So while I may have to be a little tidier than I would if my shop was in the garage or in a basement, to me it’s worth the effort. I get to work in a comfortable, climate controlled space, that my family can wander into and out of as they wish. For me, having the shop in an interior room of the house makes it an inviting space rather than a cold/hot, damp, dark, dungeon-esque space that really doesn’t beg you to enter. If you have the space and means to set up a nice, inviting, hand tool shop inside the house, I highly recommend it. You won’t regret it.

Chalk up another victory for hand tools :)!

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4 thoughts on “Wood Dust, Hand Tools & Workshop Location

  1. Bob,

    I agree that there should be little concern that a in-house, handtool-only shop would generate dust that could get into the HVAC system and be spread throughout the house. But what about finishing? Just about any finish has volatiles that can spread through the house, even from a shop not connected to the HVAC system.

    Ken

    • Finishes are absolutely a concern, but they would be a concern in a basement or garage as well. The answer is adequate ventilation. In the warmer months, on nice days, finishing can be done outside. On nastier days, I open the window. A small window fan can help pull fumes out as well. But mostly I don’t use anything particularly nasty to finish my projects. The strongest fume producing solvents or finishes that I use in my shop are alcohol (for shellac) and turpentine (for thinning oils & varnishes).

      I don’t find the odor from shellac particularly strong or offensive, and the fumes from the alcohol are harmless, disipate quickly and don’t really spread through the house. I just keep a window open when using shellac. Turpentine fumes are much heavier and tend to hang around longer, so I try to either use oils without thinning, use the turpentine outside, or put a window fan in to pull the fumes out. This seems to do the trick, though on rare occasions a waft of turpentine may find its way into the house. Still, while the odor isn’t all that pleasant, turpentine fumes are pretty harmless as long as you aren’t closed in a sealed room with them.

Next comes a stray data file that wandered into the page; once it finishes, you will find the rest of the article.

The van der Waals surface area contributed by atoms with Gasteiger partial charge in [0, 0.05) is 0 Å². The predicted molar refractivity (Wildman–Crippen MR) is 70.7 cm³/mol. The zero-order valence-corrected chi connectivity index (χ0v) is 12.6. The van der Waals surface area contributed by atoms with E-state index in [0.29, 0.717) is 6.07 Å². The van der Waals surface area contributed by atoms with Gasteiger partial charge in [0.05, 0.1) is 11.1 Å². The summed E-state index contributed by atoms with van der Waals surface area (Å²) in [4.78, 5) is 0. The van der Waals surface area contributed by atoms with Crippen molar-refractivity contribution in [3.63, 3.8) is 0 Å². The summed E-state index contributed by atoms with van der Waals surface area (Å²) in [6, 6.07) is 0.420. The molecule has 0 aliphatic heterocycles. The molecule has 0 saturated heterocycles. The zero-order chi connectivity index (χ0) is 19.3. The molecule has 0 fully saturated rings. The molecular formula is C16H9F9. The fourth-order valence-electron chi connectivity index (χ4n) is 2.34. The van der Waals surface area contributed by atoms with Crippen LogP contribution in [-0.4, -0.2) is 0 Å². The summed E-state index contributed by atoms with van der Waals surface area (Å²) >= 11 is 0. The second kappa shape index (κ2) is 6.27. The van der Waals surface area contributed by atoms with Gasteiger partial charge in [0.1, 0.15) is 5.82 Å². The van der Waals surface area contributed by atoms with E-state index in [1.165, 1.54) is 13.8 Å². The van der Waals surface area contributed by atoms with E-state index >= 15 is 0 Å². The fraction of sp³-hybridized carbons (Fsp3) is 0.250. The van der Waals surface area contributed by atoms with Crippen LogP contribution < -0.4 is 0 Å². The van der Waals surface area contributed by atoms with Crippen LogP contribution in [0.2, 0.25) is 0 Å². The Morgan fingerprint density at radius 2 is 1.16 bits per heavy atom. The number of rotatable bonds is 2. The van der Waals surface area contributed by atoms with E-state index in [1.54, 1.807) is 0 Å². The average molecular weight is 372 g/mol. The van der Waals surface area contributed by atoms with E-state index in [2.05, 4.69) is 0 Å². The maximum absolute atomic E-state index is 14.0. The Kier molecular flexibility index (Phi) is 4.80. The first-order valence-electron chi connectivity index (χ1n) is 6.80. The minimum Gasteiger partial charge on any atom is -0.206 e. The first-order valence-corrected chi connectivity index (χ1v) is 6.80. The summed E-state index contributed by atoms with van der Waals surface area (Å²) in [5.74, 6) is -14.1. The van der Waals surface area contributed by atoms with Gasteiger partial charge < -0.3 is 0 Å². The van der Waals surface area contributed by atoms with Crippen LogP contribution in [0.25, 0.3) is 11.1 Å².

The rest of the finishes I typically use are natural oils & oil/varnish blends that don’t contain harsh solvents or driers (e.g. tried & true), long oil varnishes (e.g. spar) and water based milk paints. None of these finishes really contain nasty volatiles or are particularly bad smelling, so working near an open window is typically all that is necessary.

      I don’t use laquer of any kind and I don’t spray, so I don’t have those concerns.

  2. With my new, fairly mobile, spring pole lathe, I find myself treadling out on the porch quite a bit. And easy cleanup–sweep the shavings and chips into the flower bed for instant mulch. The weather has been great for it, but once winter comes, I’ll be back in the basement. If I had the space for a spare bedroom with a nice window, I think that would be ideal–provided I could safely cover the baseboards up so they didn’t gather plane shavings and mortise chips.

  3. Agreed on all points. My shop is very similar to yours. It has vents with no returns and I never see wood dust in the filter. My biggest problem is hammer/mallet noise waking the children in the next room. 😦